Referring now to the drawings,
VM monitor 103 can be software, for example, that can create and manage VMs, handle access to virtual devices, and facilitate sharing and isolation between the VMs.
As shown in
Each VM control structure 102 a, 102 b can have an associated VM queue. As shown in
During operation of computer system 100, VM queue references are always relative to the currently operating VM because the processor (not shown) only knows about the VM control structure associated with the currently operating VM and the VM monitor. For example, when VM 101 a is running, the processor can only access pages or messages in VM queue 104 a because the processor only knows about VM control structure 102 a and VM monitor 103. If a need arises for the processor to access items in VM queue 104 b, VM monitor 103 must cause a VM exit and then give the processor access to VM queue 104 b. For purposes of this application, a VM exit can be defined as any event that causes the processor to stop execution of the current VM and return control to the VM monitor including, but not limited to, such events as faults, exceptions, interrupts, memory accesses, IO accesses, control register access, special virtualization instructions, etc. A “natural” VM exit can be any event that causes a VM exit that is not an explicit VM exit request by the software running in the VM, i.e. a VM exit that is not caused by an instruction intended specifically to cause a VM exit.
Computer system 100 can provide an exemplary method to allow VM 101 a to communicate with VM 101 b via VM queues 104 a, 104 b, for example.
Page table 202 can automatically map guest memories 201 a, 201 b into host physical memory 203. Each VM 101 a, 101 b, however, can only access the respective 128 MB, for example, of guest memory 201 a, 201 b that the VM 101 a, 101 b was assigned. Further, each VM 101 a, 101 b interprets the range of guest memory 201 a, 201 b to begin with zero.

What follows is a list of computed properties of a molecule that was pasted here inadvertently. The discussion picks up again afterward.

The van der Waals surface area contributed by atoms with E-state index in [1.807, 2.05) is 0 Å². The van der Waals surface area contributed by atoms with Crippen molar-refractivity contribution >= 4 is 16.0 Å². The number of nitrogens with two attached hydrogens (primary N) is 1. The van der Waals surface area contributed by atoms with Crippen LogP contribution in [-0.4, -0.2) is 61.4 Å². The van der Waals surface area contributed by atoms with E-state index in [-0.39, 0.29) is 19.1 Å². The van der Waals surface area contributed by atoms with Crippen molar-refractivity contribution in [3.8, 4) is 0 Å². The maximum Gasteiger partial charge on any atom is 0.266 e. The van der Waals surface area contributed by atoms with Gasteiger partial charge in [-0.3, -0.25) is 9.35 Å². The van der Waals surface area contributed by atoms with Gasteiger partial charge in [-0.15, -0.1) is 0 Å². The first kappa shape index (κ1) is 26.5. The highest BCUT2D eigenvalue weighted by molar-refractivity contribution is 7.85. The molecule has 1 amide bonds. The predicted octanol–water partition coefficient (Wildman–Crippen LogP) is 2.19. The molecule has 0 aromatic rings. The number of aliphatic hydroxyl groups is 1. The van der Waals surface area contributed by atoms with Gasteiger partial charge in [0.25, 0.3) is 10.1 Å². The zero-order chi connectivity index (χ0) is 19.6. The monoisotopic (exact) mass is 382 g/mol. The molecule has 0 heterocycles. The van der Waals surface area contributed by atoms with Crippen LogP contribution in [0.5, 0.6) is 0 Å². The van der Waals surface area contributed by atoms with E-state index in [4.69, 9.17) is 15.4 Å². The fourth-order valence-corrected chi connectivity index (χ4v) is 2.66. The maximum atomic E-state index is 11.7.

VM queues 404 a, 404 b can be used to update a page table, and thus allow two or more VMs to communicate. For example, if originating VM 401 a desires to communicate with destination VM 401 b, originating VM 401 a can place a message, such as, e.g., a 4 KB or 4 MB page, into VM queue 404 b of destination VM 401 b. In an exemplary embodiment of the invention, the amount of data being transferred during successive communications between VMs can vary and does not have to be constant.
In step 501, originating VM 401 a can determine whether the write instruction that ultimately places the message into the destination VM queue requires an immediate VM exit. If the write instruction requires an immediate VM exit, flow diagram 500 can proceed to step 502. In step 502, the write instruction can cause an immediate VM exit so that VM monitor 403 can process the delivery of the message. If the write instruction does not require an immediate VM exit, flow diagram 500 can proceed to step 503.
In step 503, the write instruction can include a so-called “lazy write policy.” In other words, the write instruction does not cause an immediate VM exit from originating VM 401 a, but places the message into originating VM control structure 402 a to be delivered when originating VM 401 a causes a “natural” VM exit of originating VM 401 a during step 504.
During step 505, once originating VM 401 a exits, for example, via an immediate VM exit or a “natural” VM exit, VM monitor 403 can deliver the message to destination VM 401 b by mapping the page into the address space (not shown in